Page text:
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Performing Arts Blog
Encores Off Center 2015

Encores! Off-Center—the musical theater series that The New York Times called “a summer theater highlight” and Newsday’s Linda Winer declared “my favorite new arts institution”—will return to New York City Center in June and July 2015 with a trio of incendiary Off-Broadway musicals, thrillingly reimagined by some of today’s most exciting artists.

The Off-Center season will begin with William Finn’s brain-tumor fantasia A New Brain, starring Jonathan Groff, from June 24-27. It will be followed by a one-night-only concert of Alan Menken and Howard Ashman’s cautionary houseplant fable Little Shop of Horrors on July 1, starring the beloved original “Audrey,” Ellen Greene. The season will conclude with Andrew Lippa’s tragic Jazz Age love story The Wild Party, starring Sutton Foster and Joshua Henry, from July 15-18. Tickets to Encores! Off-Center are on sale now to City Center members, Encores! subscribers, and Peer to Peer members.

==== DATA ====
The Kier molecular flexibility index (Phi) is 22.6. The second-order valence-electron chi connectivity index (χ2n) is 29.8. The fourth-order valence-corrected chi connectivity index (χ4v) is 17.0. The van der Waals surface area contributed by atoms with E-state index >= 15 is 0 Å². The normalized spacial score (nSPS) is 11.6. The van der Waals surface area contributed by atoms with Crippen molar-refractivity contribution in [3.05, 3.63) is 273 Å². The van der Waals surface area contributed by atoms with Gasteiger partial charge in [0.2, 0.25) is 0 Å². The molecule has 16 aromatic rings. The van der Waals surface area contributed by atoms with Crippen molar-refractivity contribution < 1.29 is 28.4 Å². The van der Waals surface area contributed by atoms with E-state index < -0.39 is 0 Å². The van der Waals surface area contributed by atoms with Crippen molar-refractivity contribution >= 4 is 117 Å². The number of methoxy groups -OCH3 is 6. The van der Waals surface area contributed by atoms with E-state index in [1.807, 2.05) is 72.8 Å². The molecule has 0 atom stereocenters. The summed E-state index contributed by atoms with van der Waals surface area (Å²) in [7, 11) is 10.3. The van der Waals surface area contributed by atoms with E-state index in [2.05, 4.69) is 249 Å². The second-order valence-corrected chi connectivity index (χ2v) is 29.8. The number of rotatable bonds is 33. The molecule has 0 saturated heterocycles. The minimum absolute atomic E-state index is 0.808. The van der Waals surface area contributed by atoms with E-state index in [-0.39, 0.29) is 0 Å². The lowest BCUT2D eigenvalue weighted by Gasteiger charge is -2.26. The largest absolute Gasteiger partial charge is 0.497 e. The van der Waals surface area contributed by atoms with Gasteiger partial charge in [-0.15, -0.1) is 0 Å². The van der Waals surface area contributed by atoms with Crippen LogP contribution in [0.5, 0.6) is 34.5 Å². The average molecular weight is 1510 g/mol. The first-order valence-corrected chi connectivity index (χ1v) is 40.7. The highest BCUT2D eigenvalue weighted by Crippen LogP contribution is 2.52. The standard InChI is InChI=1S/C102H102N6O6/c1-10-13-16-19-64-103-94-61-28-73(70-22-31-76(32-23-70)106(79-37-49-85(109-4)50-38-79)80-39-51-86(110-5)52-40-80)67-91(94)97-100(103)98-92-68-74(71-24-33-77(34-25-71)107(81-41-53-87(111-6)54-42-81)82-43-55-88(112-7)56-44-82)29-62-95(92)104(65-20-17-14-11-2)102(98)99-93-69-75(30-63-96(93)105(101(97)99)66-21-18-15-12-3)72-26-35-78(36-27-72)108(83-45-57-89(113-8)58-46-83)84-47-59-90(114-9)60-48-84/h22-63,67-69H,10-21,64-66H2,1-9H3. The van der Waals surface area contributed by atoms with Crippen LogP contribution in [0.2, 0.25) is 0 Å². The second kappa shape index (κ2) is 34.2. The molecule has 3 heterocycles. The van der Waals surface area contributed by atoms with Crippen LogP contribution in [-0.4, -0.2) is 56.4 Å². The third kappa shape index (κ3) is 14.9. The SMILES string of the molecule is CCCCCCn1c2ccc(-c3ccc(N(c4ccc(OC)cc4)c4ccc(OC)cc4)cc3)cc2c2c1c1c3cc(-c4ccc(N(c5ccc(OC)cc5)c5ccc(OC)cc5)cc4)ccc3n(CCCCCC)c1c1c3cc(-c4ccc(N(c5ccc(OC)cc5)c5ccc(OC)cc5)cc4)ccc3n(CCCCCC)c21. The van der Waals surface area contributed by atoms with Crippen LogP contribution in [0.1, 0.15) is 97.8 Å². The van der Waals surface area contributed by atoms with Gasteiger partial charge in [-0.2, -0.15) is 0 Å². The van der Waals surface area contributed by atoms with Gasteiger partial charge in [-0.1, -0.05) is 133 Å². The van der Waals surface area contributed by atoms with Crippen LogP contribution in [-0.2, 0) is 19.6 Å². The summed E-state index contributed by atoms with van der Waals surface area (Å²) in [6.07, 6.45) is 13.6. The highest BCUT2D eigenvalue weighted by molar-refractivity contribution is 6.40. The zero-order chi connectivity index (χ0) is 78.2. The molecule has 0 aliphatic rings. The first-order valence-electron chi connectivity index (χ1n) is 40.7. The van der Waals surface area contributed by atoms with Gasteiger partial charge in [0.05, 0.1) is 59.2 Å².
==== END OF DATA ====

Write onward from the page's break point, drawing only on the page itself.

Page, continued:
We spoke with Encores! Off-Center Artistic Director Jeanine Tesori about why these landmark shows still pack a wallop.

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December 15, 2014 by New York City Center
Jacky Green

Jacqueline Green in Wayne McGregor’s Chroma. Photo by Paul Kolnik.

Jacqueline Green remembers the first time she saw an Ailey dancer up close. It was back in Baltimore, and she was a high school sophomore. Green hadn’t been dancing too long when Linda-Denise Fisher-Harrell stopped by her class at the Baltimore School for the Arts. “I was just blown away, in awe, and I wanted to know everything about her,” says Green. “I thought she was beautiful as a mover, a person, a spirit—everything. And I found out she worked for Alvin Ailey American Dance Theater.”